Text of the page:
USC to ask Minnesota Supreme Court to review expulsion case

Published 2:41 pm Wednesday, August 19, 2015

The United South Central School Board on Tuesday voted to petition the Minnesota Supreme Court about the expulsion of a former student who brought a pocket knife to school in 2014.

Last month the Minnesota Court of Appeals overturned the expulsion of Alyssa Drescher for the last six weeks of her junior year in 2014. The Court of Appeals decision ultimately removed the expulsion from her record.

In its July 20 decision, the Court of Appeals found that Drescher didn’t willfully violate school policy when she brought the knife to school and that she didn’t willfully engage in conduct that endangered herself or others.

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School officials found the knife in a random drug search April 15, 2014. Drescher said she accidentally left the knife in her purse after a day of cutting hay bales at her boyfriend’s home a few days before. The purse was in her locker at the time of the search.

School officials said when Drescher remembered she had it in her purse, she should have immediately informed a teacher. There is an exception for students who tell school officials if they find a knife or who tell a teacher they accidentally brought a knife to school.

“The Court of Appeals decision radically departed from the previous standards that school boards were required to follow in order to expel a student pursuant to Minnesota’s Pupil Fair Dismissal Act, and will have far-reaching impact if allowed to stand,” the school board said in a news release.

The statement said the board sought the input of other school districts, school organizations and other school administrators and received encouragement to appeal the decision.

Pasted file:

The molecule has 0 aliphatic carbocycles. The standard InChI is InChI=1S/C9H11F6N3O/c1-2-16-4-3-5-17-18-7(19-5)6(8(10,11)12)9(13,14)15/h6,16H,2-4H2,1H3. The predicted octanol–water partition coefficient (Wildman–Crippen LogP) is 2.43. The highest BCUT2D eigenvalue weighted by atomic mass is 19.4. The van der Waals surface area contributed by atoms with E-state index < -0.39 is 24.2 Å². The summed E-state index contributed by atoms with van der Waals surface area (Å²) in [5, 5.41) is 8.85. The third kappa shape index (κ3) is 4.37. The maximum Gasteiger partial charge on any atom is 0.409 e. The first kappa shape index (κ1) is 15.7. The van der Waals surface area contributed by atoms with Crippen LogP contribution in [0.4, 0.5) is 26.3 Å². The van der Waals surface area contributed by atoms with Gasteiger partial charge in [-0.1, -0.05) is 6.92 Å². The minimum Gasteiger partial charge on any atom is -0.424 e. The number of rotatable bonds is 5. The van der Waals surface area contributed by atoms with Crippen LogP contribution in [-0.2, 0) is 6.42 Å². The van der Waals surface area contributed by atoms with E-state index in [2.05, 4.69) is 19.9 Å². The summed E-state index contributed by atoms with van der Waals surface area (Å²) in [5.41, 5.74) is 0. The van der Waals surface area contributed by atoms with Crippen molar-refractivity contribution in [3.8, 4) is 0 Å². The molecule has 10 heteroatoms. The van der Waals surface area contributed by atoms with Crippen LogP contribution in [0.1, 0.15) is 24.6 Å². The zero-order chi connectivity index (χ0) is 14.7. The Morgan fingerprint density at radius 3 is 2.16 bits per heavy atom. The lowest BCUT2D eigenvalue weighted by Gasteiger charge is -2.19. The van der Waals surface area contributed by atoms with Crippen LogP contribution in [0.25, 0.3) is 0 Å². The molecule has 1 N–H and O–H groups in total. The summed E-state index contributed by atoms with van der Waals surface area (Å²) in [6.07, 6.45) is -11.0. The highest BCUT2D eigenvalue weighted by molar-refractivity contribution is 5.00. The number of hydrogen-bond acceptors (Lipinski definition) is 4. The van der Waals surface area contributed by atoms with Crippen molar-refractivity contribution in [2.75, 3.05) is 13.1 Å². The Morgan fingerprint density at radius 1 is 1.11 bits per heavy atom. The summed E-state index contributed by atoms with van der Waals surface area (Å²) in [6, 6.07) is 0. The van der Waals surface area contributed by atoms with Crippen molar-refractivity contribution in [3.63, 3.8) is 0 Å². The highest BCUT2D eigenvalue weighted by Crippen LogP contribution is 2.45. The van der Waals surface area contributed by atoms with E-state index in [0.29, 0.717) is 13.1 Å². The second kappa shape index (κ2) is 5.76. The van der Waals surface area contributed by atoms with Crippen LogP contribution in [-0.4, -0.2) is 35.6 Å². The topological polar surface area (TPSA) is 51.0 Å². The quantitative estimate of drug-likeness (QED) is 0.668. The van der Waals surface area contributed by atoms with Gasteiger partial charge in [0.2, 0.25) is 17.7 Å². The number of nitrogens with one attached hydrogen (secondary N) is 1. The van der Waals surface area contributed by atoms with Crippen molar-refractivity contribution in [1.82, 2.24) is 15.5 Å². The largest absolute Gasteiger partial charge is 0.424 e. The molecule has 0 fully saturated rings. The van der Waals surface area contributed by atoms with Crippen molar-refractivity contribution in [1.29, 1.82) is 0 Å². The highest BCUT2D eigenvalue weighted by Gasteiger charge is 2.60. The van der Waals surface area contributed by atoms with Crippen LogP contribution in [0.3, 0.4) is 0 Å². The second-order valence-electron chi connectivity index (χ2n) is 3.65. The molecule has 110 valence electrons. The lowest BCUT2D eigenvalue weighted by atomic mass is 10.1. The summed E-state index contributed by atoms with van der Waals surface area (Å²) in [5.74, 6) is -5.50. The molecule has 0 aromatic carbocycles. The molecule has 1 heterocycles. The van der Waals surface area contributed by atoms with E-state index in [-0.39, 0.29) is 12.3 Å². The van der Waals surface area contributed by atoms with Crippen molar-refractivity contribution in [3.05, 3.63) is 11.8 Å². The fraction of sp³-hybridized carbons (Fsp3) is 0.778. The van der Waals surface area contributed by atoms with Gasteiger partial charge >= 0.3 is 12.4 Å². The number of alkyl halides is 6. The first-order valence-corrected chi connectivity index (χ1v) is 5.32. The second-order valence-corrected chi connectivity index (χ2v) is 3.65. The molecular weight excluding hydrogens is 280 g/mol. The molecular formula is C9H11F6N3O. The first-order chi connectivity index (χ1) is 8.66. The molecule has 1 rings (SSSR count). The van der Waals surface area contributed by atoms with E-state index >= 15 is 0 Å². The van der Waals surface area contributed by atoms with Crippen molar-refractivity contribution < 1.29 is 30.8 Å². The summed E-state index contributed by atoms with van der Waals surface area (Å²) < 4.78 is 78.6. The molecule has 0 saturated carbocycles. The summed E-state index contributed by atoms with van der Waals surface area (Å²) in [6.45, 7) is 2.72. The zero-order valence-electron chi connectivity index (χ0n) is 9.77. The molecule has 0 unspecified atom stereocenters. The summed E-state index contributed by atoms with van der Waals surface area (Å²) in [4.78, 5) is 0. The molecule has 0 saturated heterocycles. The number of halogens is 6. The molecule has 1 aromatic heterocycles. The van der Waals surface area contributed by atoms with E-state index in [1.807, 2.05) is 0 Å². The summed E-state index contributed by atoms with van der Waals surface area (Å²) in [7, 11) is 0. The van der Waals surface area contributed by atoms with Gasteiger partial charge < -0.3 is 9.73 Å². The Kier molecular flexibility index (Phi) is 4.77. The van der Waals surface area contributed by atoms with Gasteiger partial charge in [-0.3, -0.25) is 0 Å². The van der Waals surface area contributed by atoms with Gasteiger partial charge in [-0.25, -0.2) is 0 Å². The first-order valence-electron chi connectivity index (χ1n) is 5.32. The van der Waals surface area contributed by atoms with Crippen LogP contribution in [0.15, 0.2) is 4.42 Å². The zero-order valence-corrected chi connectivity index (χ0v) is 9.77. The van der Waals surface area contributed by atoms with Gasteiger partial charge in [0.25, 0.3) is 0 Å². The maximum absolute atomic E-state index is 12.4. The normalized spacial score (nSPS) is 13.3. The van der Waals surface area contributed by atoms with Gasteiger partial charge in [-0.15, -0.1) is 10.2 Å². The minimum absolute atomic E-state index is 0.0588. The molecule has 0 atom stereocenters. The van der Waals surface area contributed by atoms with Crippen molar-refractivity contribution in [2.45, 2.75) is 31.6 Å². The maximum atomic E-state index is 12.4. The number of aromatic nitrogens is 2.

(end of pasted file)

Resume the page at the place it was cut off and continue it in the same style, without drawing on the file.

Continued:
The board gave multiple reasons for its decision to seek review from the state Supreme Court.

“Although the student involved in the original matter has graduated and is no longer affect by the district’s policies, the court’s decision sets a dangerous precedent that limits the ability of school districts across the state to proactively address the presence of weapons on school property,” the release said. “While the district harbors no ill will toward this particular student, it has duty to ensure the safety of students, staff and visitors to school property.”

It said the Pupil Fair Dismissal Act grants school districts the ability to discipline students who endanger others, but the court’s decision decreases the ability of schools to do so.

“While the board does not like having to discipline students through expulsion, the new limits enacted by the court go too far in preventing school districts from taking expulsion action when it is deemed necessary,” the release stated.

The board argued the court’s decision essentially requires a school to wait until a student is actually using a weapon against others before disciplining that student for having the weapon at school.

It said local school officials should be able to make the decision of whether a weapon endangers others instead of waiting for a court to decide an issue over a year later and should be able to define violations of its own school rules.

“The board understands that the community does not want weapons in its schools and believes that this petition is necessary to ensure that it retains the ability to prevent the free-flow of weapons into the school environment,” the release stated.

The board said it expects support from the Minnesota School Boards Association, the Principal’s Association and other statewide organizations.

Drescher’s father, Rick Drescher, said the common sense solution for the school board following the Court of Appeals decision would have been to drop the issue.

“This just goes to show you that the school board can’t admit they’re wrong – that they can’t apologize for anything,” he said. “They’re going to waste taxpayers’ money instead of admitting that they’re wrong.”

He said children at the school have seen a double standard from their teachers and the school administration.

“Kids should not be taught that,” Drescher said. “Kids should be able to trust their teachers and their school district.”

He said though his daughter has since completed high school as a post-secondary student and will attend Minnesota State University, Mankato, this fall, it has been a difficult experience for her to go through.

“A teenage kid learning not to trust the school system, that’s not what our kids are supposed to be taught,” he said.